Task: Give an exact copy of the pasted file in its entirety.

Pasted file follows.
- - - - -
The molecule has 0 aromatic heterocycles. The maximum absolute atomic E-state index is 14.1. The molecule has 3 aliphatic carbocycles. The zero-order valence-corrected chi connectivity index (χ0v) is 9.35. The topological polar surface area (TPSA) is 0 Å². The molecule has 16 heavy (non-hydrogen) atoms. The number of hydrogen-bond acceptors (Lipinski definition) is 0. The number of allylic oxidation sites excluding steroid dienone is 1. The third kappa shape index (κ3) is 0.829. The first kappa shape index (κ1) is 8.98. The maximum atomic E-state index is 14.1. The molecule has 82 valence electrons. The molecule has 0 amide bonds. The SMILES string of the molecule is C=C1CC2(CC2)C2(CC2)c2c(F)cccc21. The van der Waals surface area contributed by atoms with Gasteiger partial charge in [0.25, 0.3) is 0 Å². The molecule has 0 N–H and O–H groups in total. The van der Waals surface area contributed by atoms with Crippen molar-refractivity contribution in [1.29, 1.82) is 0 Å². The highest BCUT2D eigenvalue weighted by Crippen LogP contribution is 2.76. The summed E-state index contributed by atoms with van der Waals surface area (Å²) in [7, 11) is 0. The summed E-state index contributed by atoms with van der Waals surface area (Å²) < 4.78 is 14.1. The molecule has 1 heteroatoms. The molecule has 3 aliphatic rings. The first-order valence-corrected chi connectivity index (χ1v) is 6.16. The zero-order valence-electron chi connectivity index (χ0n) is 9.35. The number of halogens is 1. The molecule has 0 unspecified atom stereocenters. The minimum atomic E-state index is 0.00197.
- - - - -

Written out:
The molecule has 0 aromatic heterocycles. The maximum absolute atomic E-state index is 14.1. The molecule has 3 aliphatic carbocycles. The zero-order valence-corrected chi connectivity index (χ0v) is 9.35. The topological polar surface area (TPSA) is 0 Å². The molecule has 16 heavy (non-hydrogen) atoms. The number of hydrogen-bond acceptors (Lipinski definition) is 0. The number of allylic oxidation sites excluding steroid dienone is 1. The third kappa shape index (κ3) is 0.829. The first kappa shape index (κ1) is 8.98. The maximum atomic E-state index is 14.1. The molecule has 82 valence electrons. The molecule has 0 amide bonds. The SMILES string of the molecule is C=C1CC2(CC2)C2(CC2)c2c(F)cccc21. The van der Waals surface area contributed by atoms with Gasteiger partial charge in [0.25, 0.3) is 0 Å². The molecule has 0 N–H and O–H groups in total. The van der Waals surface area contributed by atoms with Crippen molar-refractivity contribution in [1.29, 1.82) is 0 Å². The highest BCUT2D eigenvalue weighted by Crippen LogP contribution is 2.76. The summed E-state index contributed by atoms with van der Waals surface area (Å²) in [7, 11) is 0. The summed E-state index contributed by atoms with van der Waals surface area (Å²) < 4.78 is 14.1. The molecule has 1 heteroatoms. The molecule has 3 aliphatic rings. The first-order valence-corrected chi connectivity index (χ1v) is 6.16. The zero-order valence-electron chi connectivity index (χ0n) is 9.35. The number of halogens is 1. The molecule has 0 unspecified atom stereocenters. The minimum atomic E-state index is 0.00197.